Twelve Years of the ACA in California

A Look Back at the Dozen Years of Implementing & Improving the Affordable Care Act, and More in CA

The last decade+ in California was built on two major events, which shaped the years ahead:

  • The re-emergence of a major budget crisis in California in 2009. That year, major budget cuts triggered 10% provider rate cuts, and the elimination of dental and other benefits in Medi-Cal—benefits that took ten years to be restored.
  • The passage and enactment of the Patient Protection and Affordable Care Act in 2010, with leadership from President Obama, and many California Congressional leaders (including Speaker Nancy Pelosi, key committee chairs Waxman, Miller, and Stark, and many others). Since then, California’s actions to implement and improve upon the ACA has lead to cutting the uninsured rate in half, the biggest reduction of all 50 states.

Here is a timeline of health reform in California since the passage of the ACA in 2010:


California passes key bills to adopt many of the consumer protections in the Affordable Care Act, including:

  • AB 1602 (Perez) & SB 900 (Alquist) establish first-in-the-nation post-reform Health Benefits Exchange.
  • SB 1163 (Leno) institutes rate review in California.
  • AB 2244 (Feuer) ensures access & affordability for coverage for children with pre-existing conditions.
  • AB 2345 (De La Torre) requires coverage of preventive services; AB 2470 (De La Torre) prevents rescissions.
  • AB 342 (Price) allows young people to stay on parents’ coverage until age 26.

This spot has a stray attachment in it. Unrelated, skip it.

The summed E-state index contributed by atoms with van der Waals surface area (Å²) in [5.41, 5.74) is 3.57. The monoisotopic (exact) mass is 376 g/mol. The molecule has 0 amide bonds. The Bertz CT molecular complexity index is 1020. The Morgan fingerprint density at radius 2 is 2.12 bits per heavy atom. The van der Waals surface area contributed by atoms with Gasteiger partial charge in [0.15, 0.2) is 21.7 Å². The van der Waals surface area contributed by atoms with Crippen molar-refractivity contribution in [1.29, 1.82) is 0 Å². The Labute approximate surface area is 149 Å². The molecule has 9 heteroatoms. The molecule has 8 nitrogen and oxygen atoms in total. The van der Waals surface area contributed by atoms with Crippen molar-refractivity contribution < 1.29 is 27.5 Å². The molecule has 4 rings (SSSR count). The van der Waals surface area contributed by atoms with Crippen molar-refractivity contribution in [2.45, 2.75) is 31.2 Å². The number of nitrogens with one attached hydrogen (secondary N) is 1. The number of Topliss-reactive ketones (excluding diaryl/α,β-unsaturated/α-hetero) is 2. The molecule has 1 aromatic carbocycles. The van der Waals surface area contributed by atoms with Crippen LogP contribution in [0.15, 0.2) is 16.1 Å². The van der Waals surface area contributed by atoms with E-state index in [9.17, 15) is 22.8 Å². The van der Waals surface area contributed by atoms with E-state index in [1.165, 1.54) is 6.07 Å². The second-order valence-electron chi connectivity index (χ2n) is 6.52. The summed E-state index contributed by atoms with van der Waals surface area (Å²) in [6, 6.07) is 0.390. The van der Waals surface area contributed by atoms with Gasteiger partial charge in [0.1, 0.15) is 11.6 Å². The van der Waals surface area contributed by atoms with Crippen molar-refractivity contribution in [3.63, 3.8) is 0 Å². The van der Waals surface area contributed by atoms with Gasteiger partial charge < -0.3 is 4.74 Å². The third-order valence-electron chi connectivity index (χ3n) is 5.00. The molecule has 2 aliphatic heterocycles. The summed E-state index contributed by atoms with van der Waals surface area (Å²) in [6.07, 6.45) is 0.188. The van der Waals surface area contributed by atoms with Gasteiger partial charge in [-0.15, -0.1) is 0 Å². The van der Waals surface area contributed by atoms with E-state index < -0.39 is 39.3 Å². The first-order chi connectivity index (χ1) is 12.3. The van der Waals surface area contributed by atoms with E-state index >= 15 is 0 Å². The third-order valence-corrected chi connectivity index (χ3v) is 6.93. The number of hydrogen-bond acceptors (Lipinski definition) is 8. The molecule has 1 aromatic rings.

• SB51 (Alquist) requires medical loss ratio and outlaws annual and lifetime limits.

Also: AB 1503 (Lieu) bill passes to protect uninsured from ER doctor overcharges.

Governor Jerry Brown elected. California voters also approve Prop. 25, to pass state budgets by a simple majority, rather than 66% ending the years of late budgets and brinksmanship.


While dealing with another massive budget deficit, newly elected Governor Brown continues California implementation of health reform, with bills on improving consumer assistance SB 922 (Monning), streamlining eligibility and enrollment AB 1296 (Bonilla), and instituting the medical loss ratio SB 51 (Alquist).

California passes SB 222 (Evans/Alquist) and AB 210 (Hernandez), a long-sought mandate to require maternity coverage in all plans, 18 months earlier than required under the federal law’s essential benefit protections.


Governor Brown signs more bills implementing the Affordable Care Act, including ones setting standards for essential health benefits, AB 1453 (Monning) & SB 951 (Hernandez), the new rules for small group coverage AB 1083 (Monning), and new notice for coverage options during life changes AB 792 (Bonilla).

Over 50 counties start Low-Income Health Programs (LIHPs), enrolling over 550,000 Californians—most of the early Medicaid expansions nationally.

Prop. 30, an upper income tax increase, passes, which along with previous steep budget cuts and a recovering economy, promises to end a decade of budget deficits and crises.

President Obama re-elected, with Democrats gaining seats in the U.S. House & Senate, continuing implementation of the Affordable Care Act, which is upheld by the Supreme Court.


In special legislative session, California officially implements and improves upon the ACA’s major planks, including instituting individual insurance market reforms such as the ban on pre-existing conditions AB1x2 (Pan) & SB1x2 (Hernandez), and the Medi-Cal expansion, AB1x1 (Perez) & SB1x1 (Hernandez/Steinberg).

 Adult dental benefits partially restored in the state budget.


California begins its implementation of the ACA, launching coverage through Covered California and the Medi-Cal expansion; new consumer protections and market rules also take effect. Millions of Californians gain coverage.